It absolutely is not beside the point. You have the right to fair use, which this would almost certainly fall under. The only problem is that your rights are meaningless unless you contest their violation and nobody has the time or money to defend their legal use of material (or any other rights, for that matter) so they can essentially walk right all over you as much as they like. That's the fun part of our legal system - it's so expensive to defend yourself when you are right that it's easy and cheap to just go around harassing people. After all, what are they going to do? Challenge you in court over your cease and desist just to keep a youtube video online? Nope...
Its their song, whether your trying to be malicious or make money is kind of besides the point.
Further, commercial entities frequently rape the public domain for their content. In fact, there's a term for it, now -- "Copyfraud". One example of this is when a company takes content that is in the public domain and sells it or repackages it and then sues other people for violating their copyright. Of course, they don't have a copyright on it, because it's public domain. Worse is that they usually just employ a legal firm to send out C&Ds to people and/or demand an up-front "settlement fee" (extortion) to avoid going to court, where of course it would be proven that the claimant doesn't own the content they're complaining about in the first place.
Copyright is fucked and it's only going to get more fucked. (For another really short example, consider Mickey Mouse. He would have entered the public domain YEARS ago. And hey, it's only fair considering how much of Disney's content has been derived from public domain material, right? Well, no. They got around it by claiming that Mickey is a *trademark* and you can trademark something forever).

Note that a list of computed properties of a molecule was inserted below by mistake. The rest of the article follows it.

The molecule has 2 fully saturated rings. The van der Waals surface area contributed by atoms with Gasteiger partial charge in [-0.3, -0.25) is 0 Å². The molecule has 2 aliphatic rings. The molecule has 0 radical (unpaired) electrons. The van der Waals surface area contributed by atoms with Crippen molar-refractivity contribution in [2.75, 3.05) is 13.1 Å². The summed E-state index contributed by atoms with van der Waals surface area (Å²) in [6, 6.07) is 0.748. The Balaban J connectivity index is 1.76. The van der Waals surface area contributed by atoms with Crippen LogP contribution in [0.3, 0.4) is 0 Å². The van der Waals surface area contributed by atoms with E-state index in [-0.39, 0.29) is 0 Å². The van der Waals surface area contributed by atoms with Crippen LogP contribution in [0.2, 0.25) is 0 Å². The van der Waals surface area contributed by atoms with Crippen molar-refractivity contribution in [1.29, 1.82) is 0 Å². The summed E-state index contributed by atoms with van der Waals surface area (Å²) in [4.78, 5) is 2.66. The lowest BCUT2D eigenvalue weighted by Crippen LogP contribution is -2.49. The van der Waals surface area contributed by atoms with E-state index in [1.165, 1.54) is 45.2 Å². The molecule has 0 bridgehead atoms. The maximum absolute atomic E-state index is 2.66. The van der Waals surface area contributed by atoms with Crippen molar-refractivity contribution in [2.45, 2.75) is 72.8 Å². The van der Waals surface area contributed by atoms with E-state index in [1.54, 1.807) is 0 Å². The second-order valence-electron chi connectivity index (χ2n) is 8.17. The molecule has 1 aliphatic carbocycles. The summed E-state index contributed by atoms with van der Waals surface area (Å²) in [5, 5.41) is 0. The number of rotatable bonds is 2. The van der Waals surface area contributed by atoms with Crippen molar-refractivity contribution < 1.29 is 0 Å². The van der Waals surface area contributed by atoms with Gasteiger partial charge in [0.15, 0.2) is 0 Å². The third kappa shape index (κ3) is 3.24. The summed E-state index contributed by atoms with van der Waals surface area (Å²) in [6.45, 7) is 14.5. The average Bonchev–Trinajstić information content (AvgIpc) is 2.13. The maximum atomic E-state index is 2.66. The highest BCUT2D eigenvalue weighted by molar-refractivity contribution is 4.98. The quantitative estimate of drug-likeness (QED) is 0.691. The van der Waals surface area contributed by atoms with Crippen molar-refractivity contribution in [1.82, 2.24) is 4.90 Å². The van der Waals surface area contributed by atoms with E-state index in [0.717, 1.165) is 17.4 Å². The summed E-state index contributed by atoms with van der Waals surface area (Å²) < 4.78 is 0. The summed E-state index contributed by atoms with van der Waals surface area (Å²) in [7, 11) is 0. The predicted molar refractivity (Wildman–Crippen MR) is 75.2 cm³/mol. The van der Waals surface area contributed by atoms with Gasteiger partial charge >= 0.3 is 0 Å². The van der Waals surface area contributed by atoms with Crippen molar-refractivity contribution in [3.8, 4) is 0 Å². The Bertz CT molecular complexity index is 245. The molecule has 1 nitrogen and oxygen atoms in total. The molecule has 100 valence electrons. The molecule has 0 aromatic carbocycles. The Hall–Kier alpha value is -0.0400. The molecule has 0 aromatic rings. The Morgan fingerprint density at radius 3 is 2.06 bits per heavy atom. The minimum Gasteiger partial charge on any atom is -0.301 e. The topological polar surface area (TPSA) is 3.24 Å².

TL;DR: Original poster is in the right, but unless they have endless free time and finances or are a lawyer, being right isn't relevant.
I ended up pitching it up like 5% to see what bots would catch it on upload, probably just poking the wasp's nest, but whatever. It was caught but not actually blocked from anywhere.
It's just a dumb joke, apparently worse than I realized for all the thumbs down lol. I just saw it and wanted to video it, since the game isn't especially fun to play right now(amd drivers are F'd, I get 20fps~ most of the time). Interesting read though, thanks for that. While I did think it was different for having a song already in a product that was licensed playing I'm too ignorant to know if it was actually different.
Eh, all of that shit is pretty stupid. I had to jump through a million hoops, just to make a video for my best friend with our song in it. I forgot about how easily youtube can pick up on that shit, and they ended up muting the video after I tried three times just to get the stupid thing up, and that was after a couple other times when I didn't realize the file was too long because it just said the video was processing, not that it hadn't actually gone anywhere. Even though she would have likely been the only person in the world to see it, it still wasn't cool. So then I just made the stupid thing public because my exhausted mind thought that would be "spiteful" and then had to figure out some other way to get it to her.